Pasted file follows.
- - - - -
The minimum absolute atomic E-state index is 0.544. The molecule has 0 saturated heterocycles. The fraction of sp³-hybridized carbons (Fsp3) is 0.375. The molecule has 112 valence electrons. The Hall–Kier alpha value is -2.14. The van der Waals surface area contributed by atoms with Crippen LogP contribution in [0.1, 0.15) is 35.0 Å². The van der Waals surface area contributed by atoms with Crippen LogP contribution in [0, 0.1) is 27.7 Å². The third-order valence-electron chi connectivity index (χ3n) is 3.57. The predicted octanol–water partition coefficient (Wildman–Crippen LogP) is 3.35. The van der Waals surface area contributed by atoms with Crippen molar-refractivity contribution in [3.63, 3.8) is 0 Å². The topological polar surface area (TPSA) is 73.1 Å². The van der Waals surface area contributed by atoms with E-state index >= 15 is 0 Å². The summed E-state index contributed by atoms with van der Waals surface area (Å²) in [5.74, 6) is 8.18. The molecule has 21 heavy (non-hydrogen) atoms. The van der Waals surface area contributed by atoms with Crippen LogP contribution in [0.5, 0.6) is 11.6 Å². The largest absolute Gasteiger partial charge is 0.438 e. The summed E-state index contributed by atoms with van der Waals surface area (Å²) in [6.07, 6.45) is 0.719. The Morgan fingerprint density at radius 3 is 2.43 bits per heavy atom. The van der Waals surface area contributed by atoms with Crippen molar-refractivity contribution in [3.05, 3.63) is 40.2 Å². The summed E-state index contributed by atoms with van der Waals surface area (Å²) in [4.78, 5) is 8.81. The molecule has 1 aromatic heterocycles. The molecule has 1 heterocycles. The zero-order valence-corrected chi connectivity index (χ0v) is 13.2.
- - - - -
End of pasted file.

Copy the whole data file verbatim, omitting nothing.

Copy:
The minimum absolute atomic E-state index is 0.544. The molecule has 0 saturated heterocycles. The fraction of sp³-hybridized carbons (Fsp3) is 0.375. The molecule has 112 valence electrons. The Hall–Kier alpha value is -2.14. The van der Waals surface area contributed by atoms with Crippen LogP contribution in [0.1, 0.15) is 35.0 Å². The van der Waals surface area contributed by atoms with Crippen LogP contribution in [0, 0.1) is 27.7 Å². The third-order valence-electron chi connectivity index (χ3n) is 3.57. The predicted octanol–water partition coefficient (Wildman–Crippen LogP) is 3.35. The van der Waals surface area contributed by atoms with Crippen molar-refractivity contribution in [3.63, 3.8) is 0 Å². The topological polar surface area (TPSA) is 73.1 Å². The van der Waals surface area contributed by atoms with E-state index >= 15 is 0 Å². The summed E-state index contributed by atoms with van der Waals surface area (Å²) in [5.74, 6) is 8.18. The molecule has 21 heavy (non-hydrogen) atoms. The van der Waals surface area contributed by atoms with Crippen LogP contribution in [0.5, 0.6) is 11.6 Å². The largest absolute Gasteiger partial charge is 0.438 e. The summed E-state index contributed by atoms with van der Waals surface area (Å²) in [6.07, 6.45) is 0.719. The Morgan fingerprint density at radius 3 is 2.43 bits per heavy atom. The van der Waals surface area contributed by atoms with Crippen molar-refractivity contribution in [3.05, 3.63) is 40.2 Å². The summed E-state index contributed by atoms with van der Waals surface area (Å²) in [4.78, 5) is 8.81. The molecule has 1 aromatic heterocycles. The molecule has 1 heterocycles. The zero-order valence-corrected chi connectivity index (χ0v) is 13.2.